Now that the Naxxramas heroes are done, it’s on to the Blackrock Mountain heroes! The Grim Guzzler is the first duel and his hero power is to summon 2 of his minions (and one of yours) onto the battlefield for free. It ends up being a slugfest because powerful minions are on the board from the firs turn – you just have to make sure that yours are better than his.

I went with Druid because I needed a lot of taunts (seeing as he gets 2x the minions). I put a bunch of hefty minions and then a bunch of spells (hoping that I would draw spells and my minions would get randomly pulled onto the battlefield). Here’s my deck:

  • Innervate x 2
  • Naturalize x 2
  • Mark of the Wild x 2
  • Wild Growth x 2
  • Annoy-o-Tron
  • Anodized Robo Cub x 2
  • Healing Touch x 2
  • Mark of Nature x 2
  • Poison Seeds x 2
  • Abomination x 2
  • Sludge Belcher x 2
  • Cairne Bloodhoof x 2
  • Force-Tank MAX x 2
  • Ironbark Protector x 2
  • Kel’Thuzad
  • Volcanic Lumberer x 2
  • Deathwing

You’re at the mercy of RNG on this one, but I beat him within 5 tries (I was a close a couple of times). Nothing noteworthy (or overly lucky) about this match; just glad that it didn’t take me too many tries.

I’m kind of disillusioned by Hearthstone because while I enjoy collecting and making fun decks; high level (ranked) play ends up being the same decks over and over again. Even if you don’t get to higher ranks (which I am surely not), a lot of people look for deck lists on the internet and just copy those “optimized” versions. That takes a lot of fun out of the game because the duel is so structured.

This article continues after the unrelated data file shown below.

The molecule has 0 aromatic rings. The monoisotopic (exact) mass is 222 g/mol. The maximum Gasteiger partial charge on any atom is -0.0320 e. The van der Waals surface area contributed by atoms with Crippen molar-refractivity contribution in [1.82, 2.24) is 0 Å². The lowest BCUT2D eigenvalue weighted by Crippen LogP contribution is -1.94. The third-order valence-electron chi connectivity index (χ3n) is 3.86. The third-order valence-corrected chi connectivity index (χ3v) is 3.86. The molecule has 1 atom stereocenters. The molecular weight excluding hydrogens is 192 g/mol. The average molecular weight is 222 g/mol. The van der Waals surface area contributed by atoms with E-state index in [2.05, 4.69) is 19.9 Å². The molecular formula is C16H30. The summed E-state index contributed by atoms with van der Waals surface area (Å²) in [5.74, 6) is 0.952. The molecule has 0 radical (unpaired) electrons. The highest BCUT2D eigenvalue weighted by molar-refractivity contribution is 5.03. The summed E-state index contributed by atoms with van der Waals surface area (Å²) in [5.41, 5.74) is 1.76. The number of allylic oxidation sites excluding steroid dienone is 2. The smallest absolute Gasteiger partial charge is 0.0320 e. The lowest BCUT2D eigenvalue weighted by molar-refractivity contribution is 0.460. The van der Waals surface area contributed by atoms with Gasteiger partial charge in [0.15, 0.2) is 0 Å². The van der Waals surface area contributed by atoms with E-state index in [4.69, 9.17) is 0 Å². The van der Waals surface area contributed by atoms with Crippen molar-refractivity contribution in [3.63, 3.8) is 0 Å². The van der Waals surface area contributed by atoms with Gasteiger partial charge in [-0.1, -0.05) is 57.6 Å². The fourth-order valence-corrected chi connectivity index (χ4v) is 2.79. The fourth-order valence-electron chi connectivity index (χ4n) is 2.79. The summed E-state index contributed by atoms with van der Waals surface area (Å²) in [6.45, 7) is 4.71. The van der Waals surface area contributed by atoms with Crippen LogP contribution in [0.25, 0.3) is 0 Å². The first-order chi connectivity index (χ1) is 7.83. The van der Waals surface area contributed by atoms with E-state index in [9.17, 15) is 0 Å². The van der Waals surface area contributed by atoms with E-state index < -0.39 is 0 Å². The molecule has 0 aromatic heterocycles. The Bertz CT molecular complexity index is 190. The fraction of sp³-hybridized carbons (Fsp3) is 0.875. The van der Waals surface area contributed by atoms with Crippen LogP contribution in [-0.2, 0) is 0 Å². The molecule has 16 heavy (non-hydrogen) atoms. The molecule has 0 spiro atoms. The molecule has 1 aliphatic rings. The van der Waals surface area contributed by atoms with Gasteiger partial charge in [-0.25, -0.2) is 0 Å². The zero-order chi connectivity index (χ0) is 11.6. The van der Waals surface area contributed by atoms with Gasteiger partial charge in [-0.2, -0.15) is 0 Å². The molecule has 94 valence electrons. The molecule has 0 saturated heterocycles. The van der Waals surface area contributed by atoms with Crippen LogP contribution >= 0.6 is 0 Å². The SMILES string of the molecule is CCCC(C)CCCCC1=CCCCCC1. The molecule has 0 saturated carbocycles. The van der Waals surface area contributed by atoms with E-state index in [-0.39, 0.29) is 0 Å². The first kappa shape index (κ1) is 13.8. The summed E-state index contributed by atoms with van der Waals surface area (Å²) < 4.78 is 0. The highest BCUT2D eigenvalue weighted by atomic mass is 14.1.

I’ve thought how championship play must be kind of straightforward because everyone knows what decks everyone is bringing; and what’s in the deck. But I guess the difference between professional and amateur is that the professionals are able to play out the entire game in their head before they actually run the play (kind of what you would do in chess). It just feels constrained when there is no randomness or surprise within a deck, but again it’s not like a chessboard has secret pieces that your opponent doesn’t know about.

In any case, I just play for fun and having every opponent use some sort of optimized hero archetype is frustrating. That’s why I’m happy to see the Hearthstone formats change. There was a ton of knee-jerk complaining about the change, but I think it makes the game much more healthier. If you play Standard, you’ll have to rethink all the archetypes and build new decks and card synergies to make up for retired cards. No doubt, the meta will devolve back into netdecks, but at least there’s going to be a period where people are just trying stuff out.

Wild will also be … Wild! I’m a collector so I’m spending all my F2P gold on GvG packs now before they go “out-of-print”. I’m a bit bummed that I won’t be able to get cards to complete my collection without crafting them (which given my Epic and Legendary pull rate, might not be that much harder to do) but I’m excited about how crazy that format will be in a couple of years. It’ll be like Tavern Brawl every day.

Also, if it’s not obvious, I’m a Johnny player type, although I need to win in order to fuel my collecting (so Spike by necessity).